Recently I stumbled upon a report called Future Identities in the UK. The purpose of the report is to provide the government in the UK insight into how identities of citizens will develop over the next 10 years. But the insight certainly also applies to how private companies will have to react to this development and certainly also not just in the UK.
The report talks about three different kinds of identities:
Applied to data quality and master data management I think these future kinds of identities will have these consequences:
Biometric identities relates to hard core identity resolution as in fighting terrorism, crime investigation and physical access control but is sometimes even used in simple commercial checks as told in the post Real World Identity. My guess is that we will see biometrics used more as a mean to have better data quality, but not considerable more due to return of investment also as examined in the post Citizen ID and Biometrics.
Biographical identities and the related attributes resembles what we often also calls demographic attributes used in handling data for direct marketing and other purposes of data management. Direct marketing may, as reported in the post Psychographic Data Quality, be in transition to go deeper into big data in order to be psychographic marketing.
Social identities is the new black. As discussed on this blog, latest in the post Defining Social MDM, my guess is that social data master management is going to be big and has to be partly interwoven with using traditional biographical attributes and even, like it or not, biometric attributes. The art of doing that in a proper way is going to be very exciting.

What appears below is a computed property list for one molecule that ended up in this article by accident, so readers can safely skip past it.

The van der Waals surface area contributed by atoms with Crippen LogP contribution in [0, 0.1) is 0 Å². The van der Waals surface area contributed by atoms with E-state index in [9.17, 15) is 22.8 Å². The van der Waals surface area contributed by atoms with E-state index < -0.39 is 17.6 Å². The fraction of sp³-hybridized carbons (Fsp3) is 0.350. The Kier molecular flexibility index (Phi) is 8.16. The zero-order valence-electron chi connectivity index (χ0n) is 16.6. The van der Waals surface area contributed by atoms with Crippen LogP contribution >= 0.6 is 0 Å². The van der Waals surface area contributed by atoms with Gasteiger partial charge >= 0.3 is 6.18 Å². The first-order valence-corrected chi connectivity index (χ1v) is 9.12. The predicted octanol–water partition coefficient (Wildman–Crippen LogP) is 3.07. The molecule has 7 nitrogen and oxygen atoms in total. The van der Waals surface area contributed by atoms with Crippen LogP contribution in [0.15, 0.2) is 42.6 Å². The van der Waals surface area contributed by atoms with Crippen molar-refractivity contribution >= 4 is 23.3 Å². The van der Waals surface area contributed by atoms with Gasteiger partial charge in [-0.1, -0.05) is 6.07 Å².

You may divide doing identity resolution into these categories:
- Hard core identity check
- Light weight real world alignment
- Digital identity resolution
Hard Core Identity Check
Some business processes requires a solid identity check. This is usually the case for example for credit approval and employment enrolment. Identity check is also part of criminal investigation and fighting terrorism.
Services for identity checks vary from country to country because of different regulations and different availability of reference data.
An identity check usually involves the entity who is being checked.
Light Weight Real World Alignment
In data quality improvement and Master Data Management (MDM) you often include some form of identity resolution in order to have your data aligned with the real world. For example when evaluating the result of a data matching activity with names and addresses, you will perform a lightweight identity resolution which leads to marking the matched results as true or false positives.
Doing such kind of identity resolution usually doesn’t involve the entity being examined.
Digital Identity Resolution
Our existence has increasingly moved to the online world. As discussed in the post Addressing Digital Identity this means that we also will need means to include digital identity into traditional identity resolution.